Chart 1: The Dow 30 has traded in a very narrow range for the past three weeks.  The Chande Trend Meter (lower panel) has trickled down into the trend-less region.

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Bonds Reach Resistance -- Market Environment Weakens Ahead of Jobs Report -- Top Trending Vanguard ETFs -- Top Trending S&P 500 Stocks

  • Bonds reach critical overhead resistance ahead of jobs report
  • Market environment weakens over short- and medium-term
  • Top-trending Vanguard ETFs rankings are consistent with strength in bonds
  • Top-trending S&P 500 stocks are led by McDonald's (MCD)


Bonds Reach Critical Overhead Resistance

Bonds have rallied into critical overhead resistance ahead of the jobs report (see Chart 1).  Oddly, the overall economy has been firm, with the third revision of 2016Q4 GDP now at 2.1 percent, and the Atlanta Fed GDPNow at 1.2 percent for the first quarter of 2017.  The February ADP employment report estimated that private sector employment increased by 298,000 and the Chicago Fed National Activity Index also ticked up in February. Thus, bonds have rallied in the face of firmer data, but with increasing uncertainty whether fiscal stimulus from Washington will arrive any time soon.  Thus, the upcoming jobs report might provide the impulse for the next move in bonds.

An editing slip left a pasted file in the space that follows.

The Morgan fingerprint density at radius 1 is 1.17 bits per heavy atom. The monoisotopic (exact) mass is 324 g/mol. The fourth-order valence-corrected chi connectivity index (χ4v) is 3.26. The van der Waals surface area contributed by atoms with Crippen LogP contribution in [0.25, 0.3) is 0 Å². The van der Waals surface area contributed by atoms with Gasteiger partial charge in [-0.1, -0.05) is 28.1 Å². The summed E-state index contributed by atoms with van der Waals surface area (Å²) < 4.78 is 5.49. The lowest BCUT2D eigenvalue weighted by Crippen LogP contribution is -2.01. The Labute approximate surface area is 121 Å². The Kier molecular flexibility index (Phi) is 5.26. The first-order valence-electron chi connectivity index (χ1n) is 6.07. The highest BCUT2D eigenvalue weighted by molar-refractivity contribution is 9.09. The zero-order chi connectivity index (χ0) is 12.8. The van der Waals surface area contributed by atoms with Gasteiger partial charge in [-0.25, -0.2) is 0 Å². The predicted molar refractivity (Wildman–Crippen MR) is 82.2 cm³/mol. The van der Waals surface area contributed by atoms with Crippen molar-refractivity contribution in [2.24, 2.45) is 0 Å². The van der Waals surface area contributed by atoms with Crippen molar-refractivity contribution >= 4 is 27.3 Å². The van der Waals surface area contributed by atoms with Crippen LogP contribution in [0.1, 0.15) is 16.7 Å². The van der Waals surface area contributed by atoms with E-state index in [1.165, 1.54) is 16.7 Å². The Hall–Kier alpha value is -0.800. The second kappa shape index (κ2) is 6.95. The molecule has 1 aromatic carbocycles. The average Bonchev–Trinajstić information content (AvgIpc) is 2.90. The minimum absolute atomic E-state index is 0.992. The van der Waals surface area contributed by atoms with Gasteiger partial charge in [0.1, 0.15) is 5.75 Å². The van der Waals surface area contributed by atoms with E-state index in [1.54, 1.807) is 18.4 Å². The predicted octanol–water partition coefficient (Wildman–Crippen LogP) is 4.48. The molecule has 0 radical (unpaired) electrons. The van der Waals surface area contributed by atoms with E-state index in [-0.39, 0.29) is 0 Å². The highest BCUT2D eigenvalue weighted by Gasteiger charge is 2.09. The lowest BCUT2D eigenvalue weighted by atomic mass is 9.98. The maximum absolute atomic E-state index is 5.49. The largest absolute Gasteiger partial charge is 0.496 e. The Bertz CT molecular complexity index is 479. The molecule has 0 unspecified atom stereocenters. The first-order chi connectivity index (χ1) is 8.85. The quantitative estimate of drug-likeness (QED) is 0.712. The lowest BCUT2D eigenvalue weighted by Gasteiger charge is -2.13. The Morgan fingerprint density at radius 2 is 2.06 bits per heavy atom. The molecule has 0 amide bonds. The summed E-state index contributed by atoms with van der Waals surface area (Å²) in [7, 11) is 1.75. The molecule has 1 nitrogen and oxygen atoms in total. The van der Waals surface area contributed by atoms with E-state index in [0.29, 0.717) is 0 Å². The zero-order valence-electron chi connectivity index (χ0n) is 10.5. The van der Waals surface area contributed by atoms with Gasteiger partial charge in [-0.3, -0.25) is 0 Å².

Chart 1: BND - Vanguard Total Market ETF

Chart 1: The CTM shows the highly diversified BND ETF trending as it reaches overhead resistance from 81.25-81.50. The jobs report should provide the impulse for the next big move.

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Engage More Closely with the Market (via the Trend Check Carpet)


The great naval battles of the 16th-18th century were fought with a large number of huge sailing ships all moving in a straight line, firing batteries of cannon broadside at each other at short range.  Hence, the biggest warships were called line-of-battle-ships. The commanding Admiral could only use flags to signal maneuvers to his fleet, through all the din and smoke, and hence information compression took on a whole new role (see more about Trafalgar later).  Naturally, the ship that bore the Admiral was called the flagship, and even today, the largest ships are called battleships. If I were to use flags, the name Trend Check would appear as shown in Chart 1.


Chart 1: There are so many rules on composing flag messages at sea, that I almost certainly have it wrong, but here I am trying to say "Trend Check".

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The Shortest Distance Between Two Points is a Crooked Line

"The shortest distance between two points is a crooked line."

Sure, that may be out of line with Archimedes, but it is perfectly in line with how markets work.  If nothing else, that's what two decades of trading the futures markets taught me. The title just means that we typically underestimate the randomness of the markets and overestimate our ability to predict them.

I am Tushar Chande and welcome to my first blog post on  I know many of you will question the wisdom of launching a new blog on April Fool's Day (trivia buffs: more on this at the bottom of the post).  But hey, I am used to market risk, since my "stock equivalent positions" exceeded many hundreds of millions of dollars as a CTA and hedge fund manager.